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Dating is hard these days for women like me. While nothing short of charming, women at MIT are a different breed of female: We’re stronger, more empowered, and generally smarter than your average girl down the street.

Women have been conditioned by society to act a certain way if they want to find a man, but what if that clashes with who you truly are? Are we supposed to mold our personalities into what men want if we want to date someone? I don’t think so.

I have always cultivated traits that are considered desirable in men. I’m proactive in my pursuits; I know what I want and I get it, I’m not easily intimidated and I speak my mind. My mother never inculcated me with “womanly” values and I took after my father because I wanted to emulate his success.

This doesn’t set me up for traditional courtship where I wait for a guy to ask me out. My father taught me that if I liked a guy, I should just go for it.

I met a guy not long ago who seemed to like me but hadn’t made any moves on me. Rather, he just put it all on me to pursue him: He gave me his phone number and he said he’d like to hang out, but he didn’t ask me out. I asked a friend, “Should I just ask him out?” She looked at me like I was crazy and said that I should not.

“But what if he never asks me out? What if he’s shy or something?”

“Then it’s his loss. If he likes you, he’ll ask you out.” And sadly, this is not the first advice of this sort that I’ve received. If I approach, some women tell me, the guy will think I’m desperate, but waiting for a guy to ask me out puts me in a passive role, which goes against my nature.

Why do I need to play by guys’ rules if I want to stay in the game? What is wrong with a girl asking a guy out in the 21st century?

I recently read an article on the New York Times titled “Keeping Romance Alive in the Age of Female Empowerment.” I’ll save you the pain of reading it and give you the one quote that sums it up nicely: “Men don’t want successful women, men want to be admired. It’s important to them that the woman is full of energy at night and not playing with her BlackBerry in bed.”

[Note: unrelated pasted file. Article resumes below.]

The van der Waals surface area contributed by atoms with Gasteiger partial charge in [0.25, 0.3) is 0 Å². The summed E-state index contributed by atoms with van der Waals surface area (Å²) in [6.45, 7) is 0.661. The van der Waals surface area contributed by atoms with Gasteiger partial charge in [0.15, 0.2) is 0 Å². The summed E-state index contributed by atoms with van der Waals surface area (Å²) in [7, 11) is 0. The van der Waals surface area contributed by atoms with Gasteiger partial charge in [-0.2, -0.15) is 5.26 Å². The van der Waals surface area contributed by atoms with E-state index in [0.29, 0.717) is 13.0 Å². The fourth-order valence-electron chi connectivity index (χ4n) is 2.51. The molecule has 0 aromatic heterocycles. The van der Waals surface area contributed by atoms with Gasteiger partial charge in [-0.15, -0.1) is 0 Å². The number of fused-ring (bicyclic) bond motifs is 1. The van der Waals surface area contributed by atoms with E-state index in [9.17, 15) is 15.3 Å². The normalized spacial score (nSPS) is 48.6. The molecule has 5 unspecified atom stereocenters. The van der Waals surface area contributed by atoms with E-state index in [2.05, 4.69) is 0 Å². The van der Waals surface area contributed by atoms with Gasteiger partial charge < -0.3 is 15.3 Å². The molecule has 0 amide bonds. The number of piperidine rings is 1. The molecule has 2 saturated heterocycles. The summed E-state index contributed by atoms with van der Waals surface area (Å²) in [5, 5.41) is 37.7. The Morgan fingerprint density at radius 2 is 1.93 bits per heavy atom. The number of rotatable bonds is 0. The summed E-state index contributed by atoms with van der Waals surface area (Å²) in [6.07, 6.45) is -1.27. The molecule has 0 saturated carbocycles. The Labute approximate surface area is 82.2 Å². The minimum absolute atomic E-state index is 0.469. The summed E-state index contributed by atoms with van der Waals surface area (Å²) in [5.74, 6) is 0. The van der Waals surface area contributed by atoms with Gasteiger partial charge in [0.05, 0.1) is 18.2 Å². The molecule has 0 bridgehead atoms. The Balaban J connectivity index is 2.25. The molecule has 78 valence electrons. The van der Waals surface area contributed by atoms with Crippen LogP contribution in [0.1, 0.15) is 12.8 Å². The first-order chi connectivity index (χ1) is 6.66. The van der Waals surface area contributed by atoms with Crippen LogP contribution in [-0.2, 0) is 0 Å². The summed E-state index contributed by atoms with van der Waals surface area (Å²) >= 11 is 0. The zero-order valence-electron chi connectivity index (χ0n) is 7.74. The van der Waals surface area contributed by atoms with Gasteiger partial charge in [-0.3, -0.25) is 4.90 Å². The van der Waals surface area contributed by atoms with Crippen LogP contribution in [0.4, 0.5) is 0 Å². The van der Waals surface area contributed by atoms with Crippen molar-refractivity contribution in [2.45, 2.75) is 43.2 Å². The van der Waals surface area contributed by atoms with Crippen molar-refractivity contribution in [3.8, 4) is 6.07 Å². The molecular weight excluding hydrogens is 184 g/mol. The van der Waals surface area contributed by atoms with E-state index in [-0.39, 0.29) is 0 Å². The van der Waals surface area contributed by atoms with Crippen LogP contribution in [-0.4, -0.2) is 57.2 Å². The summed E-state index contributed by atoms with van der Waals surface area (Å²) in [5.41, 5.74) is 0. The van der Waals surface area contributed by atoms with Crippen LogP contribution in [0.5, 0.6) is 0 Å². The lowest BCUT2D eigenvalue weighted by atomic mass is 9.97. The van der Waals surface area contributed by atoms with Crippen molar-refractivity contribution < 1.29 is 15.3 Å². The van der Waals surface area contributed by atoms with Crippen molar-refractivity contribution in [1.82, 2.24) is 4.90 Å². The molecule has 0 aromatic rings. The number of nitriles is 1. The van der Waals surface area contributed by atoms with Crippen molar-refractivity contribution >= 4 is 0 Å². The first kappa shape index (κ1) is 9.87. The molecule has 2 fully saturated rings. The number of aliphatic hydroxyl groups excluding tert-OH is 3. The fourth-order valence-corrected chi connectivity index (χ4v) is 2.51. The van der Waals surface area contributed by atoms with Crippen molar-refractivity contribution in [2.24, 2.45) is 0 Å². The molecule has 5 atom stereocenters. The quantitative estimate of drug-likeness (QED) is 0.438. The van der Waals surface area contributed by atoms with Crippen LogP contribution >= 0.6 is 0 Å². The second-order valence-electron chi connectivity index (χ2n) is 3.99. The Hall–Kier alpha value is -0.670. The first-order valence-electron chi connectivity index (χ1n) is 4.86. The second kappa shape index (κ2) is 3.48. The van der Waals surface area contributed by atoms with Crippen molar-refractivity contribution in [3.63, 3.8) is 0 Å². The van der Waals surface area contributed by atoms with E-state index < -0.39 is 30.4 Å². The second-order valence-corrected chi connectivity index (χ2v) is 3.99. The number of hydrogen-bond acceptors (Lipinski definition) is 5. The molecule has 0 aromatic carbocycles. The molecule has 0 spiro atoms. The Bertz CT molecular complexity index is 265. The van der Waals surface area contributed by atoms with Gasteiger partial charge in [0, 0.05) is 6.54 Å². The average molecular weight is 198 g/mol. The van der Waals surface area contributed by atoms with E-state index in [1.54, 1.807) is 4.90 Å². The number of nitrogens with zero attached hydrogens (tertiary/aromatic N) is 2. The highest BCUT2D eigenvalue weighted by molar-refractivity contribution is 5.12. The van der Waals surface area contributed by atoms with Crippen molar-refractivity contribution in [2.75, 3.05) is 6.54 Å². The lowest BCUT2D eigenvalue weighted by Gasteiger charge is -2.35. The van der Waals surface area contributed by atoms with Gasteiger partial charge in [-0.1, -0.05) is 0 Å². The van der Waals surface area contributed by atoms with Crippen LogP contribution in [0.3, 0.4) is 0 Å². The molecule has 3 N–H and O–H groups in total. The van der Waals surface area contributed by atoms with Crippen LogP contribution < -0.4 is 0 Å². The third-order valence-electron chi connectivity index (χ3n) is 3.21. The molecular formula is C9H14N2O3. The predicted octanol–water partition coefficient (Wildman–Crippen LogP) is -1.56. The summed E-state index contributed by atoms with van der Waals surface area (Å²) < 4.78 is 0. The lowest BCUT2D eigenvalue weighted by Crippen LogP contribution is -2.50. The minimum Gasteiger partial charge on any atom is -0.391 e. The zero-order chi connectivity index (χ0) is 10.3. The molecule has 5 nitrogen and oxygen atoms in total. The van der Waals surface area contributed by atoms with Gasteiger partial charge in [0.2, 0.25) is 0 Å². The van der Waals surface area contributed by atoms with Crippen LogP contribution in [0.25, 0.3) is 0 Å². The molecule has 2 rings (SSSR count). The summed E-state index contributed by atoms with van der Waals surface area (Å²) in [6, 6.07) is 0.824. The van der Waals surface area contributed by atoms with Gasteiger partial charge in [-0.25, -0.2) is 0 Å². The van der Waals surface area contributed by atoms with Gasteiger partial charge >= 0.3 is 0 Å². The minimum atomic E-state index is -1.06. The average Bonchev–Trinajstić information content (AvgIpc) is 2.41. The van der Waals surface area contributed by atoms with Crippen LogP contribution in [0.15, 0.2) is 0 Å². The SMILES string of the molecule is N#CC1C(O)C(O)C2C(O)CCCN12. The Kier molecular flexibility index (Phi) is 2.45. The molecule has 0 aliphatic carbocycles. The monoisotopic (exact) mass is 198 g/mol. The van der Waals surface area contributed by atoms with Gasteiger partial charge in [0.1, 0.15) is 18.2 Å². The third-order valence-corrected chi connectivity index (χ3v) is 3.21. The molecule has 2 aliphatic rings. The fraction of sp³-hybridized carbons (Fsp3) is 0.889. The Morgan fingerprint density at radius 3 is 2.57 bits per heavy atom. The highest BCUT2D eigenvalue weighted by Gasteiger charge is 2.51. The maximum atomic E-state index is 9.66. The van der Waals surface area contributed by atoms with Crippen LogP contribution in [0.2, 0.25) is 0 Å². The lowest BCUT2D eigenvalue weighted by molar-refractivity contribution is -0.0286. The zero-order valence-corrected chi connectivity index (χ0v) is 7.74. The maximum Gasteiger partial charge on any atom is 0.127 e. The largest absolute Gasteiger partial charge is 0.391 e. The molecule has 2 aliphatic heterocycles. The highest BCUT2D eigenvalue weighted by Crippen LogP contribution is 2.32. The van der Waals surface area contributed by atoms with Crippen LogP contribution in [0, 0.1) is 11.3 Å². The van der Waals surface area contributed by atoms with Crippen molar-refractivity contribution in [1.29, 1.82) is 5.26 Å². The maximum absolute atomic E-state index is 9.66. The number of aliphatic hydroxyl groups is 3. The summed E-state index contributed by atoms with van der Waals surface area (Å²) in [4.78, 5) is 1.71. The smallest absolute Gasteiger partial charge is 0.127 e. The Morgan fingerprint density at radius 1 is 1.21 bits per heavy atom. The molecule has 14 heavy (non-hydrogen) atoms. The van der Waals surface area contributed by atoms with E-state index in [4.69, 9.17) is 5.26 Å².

In other words, men are intimidated and emasculated by smart, go-getting women, and if our goal is to meet someone who will want to date us, we need to conform to what they want. The title hints at the underlying issue here: It makes the problem about women’s success rather than about some men’s fragile egos. Our partners should be turned on by our ambitiousness, not emasculated by it. Maybe that’s asking for too much.

And the saddest part is that it is totally a double standard. Most of us highly value strong features in men like ambition, confidence, and decisiveness. Yet most of the guys I’ve dated have been deeply intimidated upon seeing those qualities in me. It’s the classical case of the “women are sluts, guys are just players” scenario with a twist: A confident, successful man is sexy; a confident, successful woman is a bitch, and nobody wants to date a bitch. (Plenty want to sleep with us, though.)

When I date, I am extremely conscious of the fact that most guys I go out with will be intimidated by me and turned off as a result. It’s just the harsh reality of my dating life, but I try to approach it with a great sense of humor and unfailing optimism.

It’s easy to doubt myself when guys turn me down, but my friends remind me that I am a great girl and that it’s just a matter of finding someone who likes what I bring to the table. I am certain that I will eventually find a guy who finds my personality refreshing and accepts the challenge, and so should you, ladies!

None of us should have to conform ourselves to an outdated dating model where we wait for a guy to choose us, especially when we can do the choosing. We, empowered women, can and should pursue whatever or whomever we want without regards for silly gender conventions, and if anybody is intimidated by us, I’d say that’s their loss.

On to the next one.

(Oh, I should probably mention that this is my last column ever. Thanks for reading! I will still be available at undress@tech.mit.edu.)